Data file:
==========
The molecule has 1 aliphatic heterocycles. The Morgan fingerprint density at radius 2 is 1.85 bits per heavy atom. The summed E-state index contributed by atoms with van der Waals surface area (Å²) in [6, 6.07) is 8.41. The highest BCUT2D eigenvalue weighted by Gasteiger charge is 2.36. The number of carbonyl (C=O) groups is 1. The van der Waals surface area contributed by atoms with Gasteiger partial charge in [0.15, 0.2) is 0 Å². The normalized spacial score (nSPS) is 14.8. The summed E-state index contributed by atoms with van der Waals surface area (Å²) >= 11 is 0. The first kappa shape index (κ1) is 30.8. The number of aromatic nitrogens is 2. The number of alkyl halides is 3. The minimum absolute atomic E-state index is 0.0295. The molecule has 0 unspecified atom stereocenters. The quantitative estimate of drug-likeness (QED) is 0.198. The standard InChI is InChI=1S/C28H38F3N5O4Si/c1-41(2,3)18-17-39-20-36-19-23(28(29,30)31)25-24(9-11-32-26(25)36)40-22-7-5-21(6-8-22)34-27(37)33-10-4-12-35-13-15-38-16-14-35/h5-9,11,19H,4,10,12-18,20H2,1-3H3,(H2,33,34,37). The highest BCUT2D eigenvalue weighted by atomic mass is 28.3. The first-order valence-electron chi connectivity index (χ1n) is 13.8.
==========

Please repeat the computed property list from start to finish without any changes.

The molecule has 1 aliphatic heterocycles. The Morgan fingerprint density at radius 2 is 1.85 bits per heavy atom. The summed E-state index contributed by atoms with van der Waals surface area (Å²) in [6, 6.07) is 8.41. The highest BCUT2D eigenvalue weighted by Gasteiger charge is 2.36. The number of carbonyl (C=O) groups is 1. The van der Waals surface area contributed by atoms with Gasteiger partial charge in [0.15, 0.2) is 0 Å². The normalized spacial score (nSPS) is 14.8. The summed E-state index contributed by atoms with van der Waals surface area (Å²) >= 11 is 0. The first kappa shape index (κ1) is 30.8. The number of aromatic nitrogens is 2. The number of alkyl halides is 3. The minimum absolute atomic E-state index is 0.0295. The molecule has 0 unspecified atom stereocenters. The quantitative estimate of drug-likeness (QED) is 0.198. The standard InChI is InChI=1S/C28H38F3N5O4Si/c1-41(2,3)18-17-39-20-36-19-23(28(29,30)31)25-24(9-11-32-26(25)36)40-22-7-5-21(6-8-22)34-27(37)33-10-4-12-35-13-15-38-16-14-35/h5-9,11,19H,4,10,12-18,20H2,1-3H3,(H2,33,34,37). The highest BCUT2D eigenvalue weighted by atomic mass is 28.3. The first-order valence-electron chi connectivity index (χ1n) is 13.8.